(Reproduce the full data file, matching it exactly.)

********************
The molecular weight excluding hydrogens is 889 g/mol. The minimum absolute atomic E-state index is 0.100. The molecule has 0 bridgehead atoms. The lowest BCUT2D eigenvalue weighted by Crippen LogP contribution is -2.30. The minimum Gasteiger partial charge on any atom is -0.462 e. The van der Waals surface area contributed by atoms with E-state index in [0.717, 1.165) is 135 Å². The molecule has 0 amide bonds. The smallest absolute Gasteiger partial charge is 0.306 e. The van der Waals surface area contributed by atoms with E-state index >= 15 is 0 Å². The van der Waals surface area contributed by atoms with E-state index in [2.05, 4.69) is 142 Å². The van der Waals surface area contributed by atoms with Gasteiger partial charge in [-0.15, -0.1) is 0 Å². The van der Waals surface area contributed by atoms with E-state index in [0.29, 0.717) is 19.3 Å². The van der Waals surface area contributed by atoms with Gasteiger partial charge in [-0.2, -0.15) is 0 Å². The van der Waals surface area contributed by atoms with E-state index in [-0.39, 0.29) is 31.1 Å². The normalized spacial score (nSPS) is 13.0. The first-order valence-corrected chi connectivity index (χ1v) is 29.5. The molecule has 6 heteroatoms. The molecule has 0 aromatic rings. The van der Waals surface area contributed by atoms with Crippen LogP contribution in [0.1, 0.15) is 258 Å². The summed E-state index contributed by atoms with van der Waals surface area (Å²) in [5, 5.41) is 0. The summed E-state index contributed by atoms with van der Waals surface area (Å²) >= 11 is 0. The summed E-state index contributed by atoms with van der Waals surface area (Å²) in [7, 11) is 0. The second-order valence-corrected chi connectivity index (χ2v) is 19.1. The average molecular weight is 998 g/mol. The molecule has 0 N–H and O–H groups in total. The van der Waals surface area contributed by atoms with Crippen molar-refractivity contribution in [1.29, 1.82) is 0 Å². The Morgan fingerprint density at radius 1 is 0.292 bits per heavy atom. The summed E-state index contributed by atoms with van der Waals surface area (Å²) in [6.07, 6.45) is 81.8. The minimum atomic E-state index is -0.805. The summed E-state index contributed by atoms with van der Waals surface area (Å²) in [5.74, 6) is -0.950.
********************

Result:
The molecular weight excluding hydrogens is 889 g/mol. The minimum absolute atomic E-state index is 0.100. The molecule has 0 bridgehead atoms. The lowest BCUT2D eigenvalue weighted by Crippen LogP contribution is -2.30. The minimum Gasteiger partial charge on any atom is -0.462 e. The van der Waals surface area contributed by atoms with E-state index in [0.717, 1.165) is 135 Å². The molecule has 0 amide bonds. The smallest absolute Gasteiger partial charge is 0.306 e. The van der Waals surface area contributed by atoms with E-state index >= 15 is 0 Å². The van der Waals surface area contributed by atoms with E-state index in [2.05, 4.69) is 142 Å². The van der Waals surface area contributed by atoms with Gasteiger partial charge in [-0.15, -0.1) is 0 Å². The van der Waals surface area contributed by atoms with E-state index in [0.29, 0.717) is 19.3 Å². The van der Waals surface area contributed by atoms with Gasteiger partial charge in [-0.2, -0.15) is 0 Å². The van der Waals surface area contributed by atoms with E-state index in [-0.39, 0.29) is 31.1 Å². The normalized spacial score (nSPS) is 13.0. The first-order valence-corrected chi connectivity index (χ1v) is 29.5. The molecule has 6 heteroatoms. The molecule has 0 aromatic rings. The van der Waals surface area contributed by atoms with Crippen LogP contribution in [0.1, 0.15) is 258 Å². The summed E-state index contributed by atoms with van der Waals surface area (Å²) in [5, 5.41) is 0. The summed E-state index contributed by atoms with van der Waals surface area (Å²) >= 11 is 0. The summed E-state index contributed by atoms with van der Waals surface area (Å²) in [7, 11) is 0. The second-order valence-corrected chi connectivity index (χ2v) is 19.1. The average molecular weight is 998 g/mol. The molecule has 0 N–H and O–H groups in total. The van der Waals surface area contributed by atoms with Crippen molar-refractivity contribution in [1.29, 1.82) is 0 Å². The Morgan fingerprint density at radius 1 is 0.292 bits per heavy atom. The summed E-state index contributed by atoms with van der Waals surface area (Å²) in [6.07, 6.45) is 81.8. The minimum atomic E-state index is -0.805. The summed E-state index contributed by atoms with van der Waals surface area (Å²) in [5.74, 6) is -0.950.